Essex High School
Though finding Sandy Cahill, one of Essex High’s physical education teachers, was a bit daunting and involved searching multiple rooms with security personnel, we knew we had struck rock star gold when we located her in the basement of the complex. “I could have retired years ago but I can’t because there is always something new and exciting to wrap my head around,” Cahill said. “I don’t think of this as a job; it’s a challenge and I like that.” Right now she is very wound up about the increased focus on personalized learning plans. “All this new fun stuff is happening and my energy has never faltered in 39 years at this school. I can’t sit still.”
According to Marianna Botvin, one of the school’s nurses, Cahill stands out as a wellness rock star because of her commitment to ensure students of all abilities have positive movement and physical education experiences. “She makes miracles happen,” said Botvin. Cahill is a staunch advocate in believing that all human beings can move. “There is no cookie cutter approach,” she said. Her motto is “Be where you are now.” “I believe everyone is physical able – it is simply a matter of creating an environment where one’s ableness can be demonstrated,” said Cahill.
Well versed in adaptive physical education practices Cahill offers individualized physical education programs for a variety of high school students including students who have had earlier adverse experiences with physical education, students on 504 plans needing to find ways to earn physical education credits and students with special needs. She works hand in hand with physical therapists, special educators and counselors to assure student success and presently oversees a wheelchair yoga course.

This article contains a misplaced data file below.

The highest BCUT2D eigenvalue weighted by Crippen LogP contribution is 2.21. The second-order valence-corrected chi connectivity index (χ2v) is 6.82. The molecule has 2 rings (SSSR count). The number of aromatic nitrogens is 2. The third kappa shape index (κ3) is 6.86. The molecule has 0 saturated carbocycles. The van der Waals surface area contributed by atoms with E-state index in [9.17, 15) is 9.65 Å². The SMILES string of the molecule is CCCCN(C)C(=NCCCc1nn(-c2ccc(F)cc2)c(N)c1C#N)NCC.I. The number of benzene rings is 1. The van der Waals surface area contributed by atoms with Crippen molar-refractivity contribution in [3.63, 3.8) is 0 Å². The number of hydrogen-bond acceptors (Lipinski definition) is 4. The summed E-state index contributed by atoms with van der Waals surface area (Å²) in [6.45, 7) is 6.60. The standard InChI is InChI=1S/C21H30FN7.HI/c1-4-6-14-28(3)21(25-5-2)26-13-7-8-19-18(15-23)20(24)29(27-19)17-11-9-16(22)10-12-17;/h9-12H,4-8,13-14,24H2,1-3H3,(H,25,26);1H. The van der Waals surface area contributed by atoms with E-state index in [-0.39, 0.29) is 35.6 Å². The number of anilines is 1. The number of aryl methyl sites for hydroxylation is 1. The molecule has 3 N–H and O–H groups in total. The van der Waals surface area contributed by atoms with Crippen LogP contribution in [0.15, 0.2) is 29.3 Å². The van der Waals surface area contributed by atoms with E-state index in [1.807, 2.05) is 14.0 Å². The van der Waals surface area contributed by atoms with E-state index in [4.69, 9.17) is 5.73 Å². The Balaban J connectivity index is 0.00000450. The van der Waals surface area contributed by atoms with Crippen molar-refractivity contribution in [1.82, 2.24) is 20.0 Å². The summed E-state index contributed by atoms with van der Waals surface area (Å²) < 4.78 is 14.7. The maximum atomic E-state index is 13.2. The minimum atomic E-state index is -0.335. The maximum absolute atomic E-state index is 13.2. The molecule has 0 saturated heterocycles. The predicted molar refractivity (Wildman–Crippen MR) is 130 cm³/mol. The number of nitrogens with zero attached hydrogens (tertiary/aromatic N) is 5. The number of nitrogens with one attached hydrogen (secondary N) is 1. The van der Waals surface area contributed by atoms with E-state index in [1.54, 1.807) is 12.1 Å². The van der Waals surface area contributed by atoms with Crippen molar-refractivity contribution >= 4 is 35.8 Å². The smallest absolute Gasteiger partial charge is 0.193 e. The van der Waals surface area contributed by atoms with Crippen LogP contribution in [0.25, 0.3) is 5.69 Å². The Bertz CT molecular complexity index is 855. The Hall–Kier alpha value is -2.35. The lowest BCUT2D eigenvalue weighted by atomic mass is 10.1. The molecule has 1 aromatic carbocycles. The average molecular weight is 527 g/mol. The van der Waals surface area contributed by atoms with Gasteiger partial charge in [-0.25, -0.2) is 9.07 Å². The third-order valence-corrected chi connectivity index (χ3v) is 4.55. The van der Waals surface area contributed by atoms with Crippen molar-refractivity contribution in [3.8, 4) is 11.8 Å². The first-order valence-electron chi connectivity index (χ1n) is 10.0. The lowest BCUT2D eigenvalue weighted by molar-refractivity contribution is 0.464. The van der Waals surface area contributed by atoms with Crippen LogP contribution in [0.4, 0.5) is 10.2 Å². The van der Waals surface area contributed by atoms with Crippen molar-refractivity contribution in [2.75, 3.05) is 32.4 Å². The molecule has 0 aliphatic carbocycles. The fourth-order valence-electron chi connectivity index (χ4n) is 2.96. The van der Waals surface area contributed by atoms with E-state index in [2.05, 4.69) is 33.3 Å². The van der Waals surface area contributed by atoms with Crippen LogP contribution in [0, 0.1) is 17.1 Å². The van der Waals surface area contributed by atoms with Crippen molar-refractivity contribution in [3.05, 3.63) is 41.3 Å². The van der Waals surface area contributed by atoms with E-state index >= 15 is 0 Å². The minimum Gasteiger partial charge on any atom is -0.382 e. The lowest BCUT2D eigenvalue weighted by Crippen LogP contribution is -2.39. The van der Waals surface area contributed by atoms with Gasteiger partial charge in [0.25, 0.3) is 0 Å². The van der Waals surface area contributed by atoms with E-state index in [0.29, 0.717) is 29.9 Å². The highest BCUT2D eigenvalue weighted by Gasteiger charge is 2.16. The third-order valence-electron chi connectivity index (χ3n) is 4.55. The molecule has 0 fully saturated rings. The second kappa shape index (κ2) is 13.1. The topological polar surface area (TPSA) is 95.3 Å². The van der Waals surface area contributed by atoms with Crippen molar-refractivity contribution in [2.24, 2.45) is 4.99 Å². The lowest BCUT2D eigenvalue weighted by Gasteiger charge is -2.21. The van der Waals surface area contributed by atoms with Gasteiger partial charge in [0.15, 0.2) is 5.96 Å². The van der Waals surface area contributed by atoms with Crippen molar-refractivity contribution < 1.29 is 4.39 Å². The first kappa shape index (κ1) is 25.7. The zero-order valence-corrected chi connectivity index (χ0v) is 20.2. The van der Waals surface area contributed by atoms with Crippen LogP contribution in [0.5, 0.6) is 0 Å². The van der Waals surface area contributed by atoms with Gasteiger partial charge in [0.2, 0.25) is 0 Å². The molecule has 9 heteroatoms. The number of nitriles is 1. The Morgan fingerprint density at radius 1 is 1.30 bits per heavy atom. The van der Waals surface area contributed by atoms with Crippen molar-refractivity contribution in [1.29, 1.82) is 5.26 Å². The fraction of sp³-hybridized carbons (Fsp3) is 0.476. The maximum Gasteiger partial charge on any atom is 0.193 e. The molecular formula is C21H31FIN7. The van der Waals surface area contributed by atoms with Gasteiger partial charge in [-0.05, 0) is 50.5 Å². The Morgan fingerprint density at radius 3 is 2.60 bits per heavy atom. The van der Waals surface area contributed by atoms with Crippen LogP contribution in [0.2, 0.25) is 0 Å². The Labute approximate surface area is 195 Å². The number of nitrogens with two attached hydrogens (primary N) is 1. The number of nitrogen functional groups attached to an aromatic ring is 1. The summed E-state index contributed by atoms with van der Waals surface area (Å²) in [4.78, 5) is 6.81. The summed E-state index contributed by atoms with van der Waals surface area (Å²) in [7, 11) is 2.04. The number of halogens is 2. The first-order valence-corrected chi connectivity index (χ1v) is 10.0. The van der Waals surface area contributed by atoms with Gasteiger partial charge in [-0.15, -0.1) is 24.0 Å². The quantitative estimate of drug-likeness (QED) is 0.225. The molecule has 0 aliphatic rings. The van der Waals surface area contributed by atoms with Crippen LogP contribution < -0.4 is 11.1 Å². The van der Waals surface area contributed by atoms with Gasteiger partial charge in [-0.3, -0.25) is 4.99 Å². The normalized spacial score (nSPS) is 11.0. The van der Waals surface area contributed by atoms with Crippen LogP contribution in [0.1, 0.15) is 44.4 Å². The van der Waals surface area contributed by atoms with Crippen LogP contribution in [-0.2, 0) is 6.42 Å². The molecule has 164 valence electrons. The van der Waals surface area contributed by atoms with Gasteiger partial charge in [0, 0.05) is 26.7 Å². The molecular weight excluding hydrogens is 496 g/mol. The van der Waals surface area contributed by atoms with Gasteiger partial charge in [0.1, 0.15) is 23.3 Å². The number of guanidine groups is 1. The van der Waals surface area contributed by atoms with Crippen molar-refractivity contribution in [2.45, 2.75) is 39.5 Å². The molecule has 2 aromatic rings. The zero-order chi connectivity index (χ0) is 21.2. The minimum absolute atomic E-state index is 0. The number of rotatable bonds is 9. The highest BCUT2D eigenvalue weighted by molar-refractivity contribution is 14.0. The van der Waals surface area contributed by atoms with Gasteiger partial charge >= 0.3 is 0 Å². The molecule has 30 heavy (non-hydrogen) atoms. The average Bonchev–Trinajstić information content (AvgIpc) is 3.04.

Cahill become invested in learning about adaptive physical education 25 years ago. “I had no resources when I began focusing on adaptive physical education but eventually I learned more and became involved with Special Olympics,” she said. She is also an avid proponent of what she describes as disguised learning; engaging students apprehensive about physical education as peer helpers for other students in physical education classes.
Cahill’s passion to make sure everyone has movement in their lives doesn’t stop there. “I offer off campus physical education experiences for the Center for Technology students, partnering with local fitness centers, climbing centers, golf courses and bowling alleys and I assist cosmetology students in learning how to best care for their backs,” she said. She is presently implementing a wellness mini-grant for self-protection classes open to all students. And when the work day is over, before Cahill heads back to her home in Stowe, she visits with her mom, who is 99 and lives nearby.
Cahill’s own fitness routine is multifaceted. She walks her dog, practices yoga, paddle boards and in the summer combines yoga with paddle boarding. She works with Vermont’s Adaptive Ski Program at the Stowe Mountain Resort and provides private ski instruction to youth using a variety of techniques to engage them in finding joy and pleasure on the mountain.